The common refrain these days is we are “too connected.” By that, of course, is meant that by virtue of the Internet and the many ways of accessing it, people are too available. In a wireless world, there is no refuge. Even Meg Whitman, CEO at Hewlett-Packard (and, like 27% of the American public, a potential presidential candidate), complained about being stressed by always being “on.”
In the past week I’ve attended three events that made me realize that the issue isn’t being too connected. It’s being connected to the wrong things, in the wrong way. The events were: the annual scientific meeting of the Pediatric Academic Societies, the annual employee recognition dinner at Children’s Hospital of Wisconsin, and a meeting of the hospital’s Family Advisory Council. Each of these had an ostensible purpose – presenting new research findings, acknowledging staff with milestone work anniversaries, or providing the voice of the family to guide hospital decisions and improvement efforts. But each was also an opportunity for connecting, on an individual level, with other people, including colleagues, old friends, co-workers, and even some strangers. Talking about shared professional or non-work interests, family, hobbies, crises, and much more, and through that finding those points of commonality. Call it networking, socializing, schmoozing, whatever. That act of being with someone, really being with them in a meaningful way, is what differentiates us from the server cloud.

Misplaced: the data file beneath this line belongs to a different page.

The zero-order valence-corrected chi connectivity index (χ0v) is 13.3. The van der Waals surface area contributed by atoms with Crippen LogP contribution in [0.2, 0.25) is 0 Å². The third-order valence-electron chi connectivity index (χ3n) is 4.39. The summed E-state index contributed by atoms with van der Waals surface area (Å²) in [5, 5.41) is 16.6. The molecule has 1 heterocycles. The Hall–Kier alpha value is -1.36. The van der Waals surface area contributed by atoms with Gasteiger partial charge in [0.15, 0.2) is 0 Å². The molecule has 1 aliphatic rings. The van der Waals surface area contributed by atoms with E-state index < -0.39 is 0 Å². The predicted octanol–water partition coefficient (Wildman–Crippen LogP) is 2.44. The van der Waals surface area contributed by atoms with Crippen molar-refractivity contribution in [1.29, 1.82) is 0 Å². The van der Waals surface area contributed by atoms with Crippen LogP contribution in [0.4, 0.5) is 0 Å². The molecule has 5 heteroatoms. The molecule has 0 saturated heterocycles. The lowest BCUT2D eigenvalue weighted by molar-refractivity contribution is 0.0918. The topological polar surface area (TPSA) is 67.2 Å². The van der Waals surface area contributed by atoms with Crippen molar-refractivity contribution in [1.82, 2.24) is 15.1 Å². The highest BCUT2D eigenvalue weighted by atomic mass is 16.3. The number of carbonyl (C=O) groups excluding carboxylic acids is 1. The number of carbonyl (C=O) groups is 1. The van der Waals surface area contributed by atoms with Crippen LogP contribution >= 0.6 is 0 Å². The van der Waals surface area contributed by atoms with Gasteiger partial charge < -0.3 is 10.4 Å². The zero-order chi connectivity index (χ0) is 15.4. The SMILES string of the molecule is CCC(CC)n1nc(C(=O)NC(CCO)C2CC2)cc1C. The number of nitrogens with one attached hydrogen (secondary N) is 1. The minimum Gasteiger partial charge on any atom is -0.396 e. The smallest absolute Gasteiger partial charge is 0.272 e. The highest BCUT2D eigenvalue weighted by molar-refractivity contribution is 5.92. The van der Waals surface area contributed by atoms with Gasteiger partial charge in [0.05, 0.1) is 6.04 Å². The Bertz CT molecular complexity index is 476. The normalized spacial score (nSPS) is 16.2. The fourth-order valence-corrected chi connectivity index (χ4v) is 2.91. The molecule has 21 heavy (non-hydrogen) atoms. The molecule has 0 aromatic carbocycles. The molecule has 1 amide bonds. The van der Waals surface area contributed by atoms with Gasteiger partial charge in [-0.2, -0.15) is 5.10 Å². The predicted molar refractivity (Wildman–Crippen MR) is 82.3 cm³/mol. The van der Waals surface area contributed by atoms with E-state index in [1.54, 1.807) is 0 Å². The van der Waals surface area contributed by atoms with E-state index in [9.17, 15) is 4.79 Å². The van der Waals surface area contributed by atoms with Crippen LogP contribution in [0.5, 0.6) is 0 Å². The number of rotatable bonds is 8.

This isn’t a rant against technology. After all, many people can truly connect with others via phone or Skype or social media at least as easily as face to face. But it is about making the time to establish and renew those connections. It requires intentionality and focus. It requires making time with others a priority. It requires us to disconnect from one thing to connect with another.
At the scientific meeting, I presented some work showing high rates of burnout among pediatric emergency physicians. In discussing this afterward, a few of were trying to distinguish stress from burnout. I frequently feel stressed, but would never say I feel burned out. After an evening with people with up to 45 years of experience at Children’s, and a lunch with parents who volunteer their time to tell us how we can do better, I realize that it is the connections with others that ground me and keep the stress from turning into burnout. Jean-Paul Sartre famously wrote in No Exit, “hell is other people.” But with the right connections, help is other people.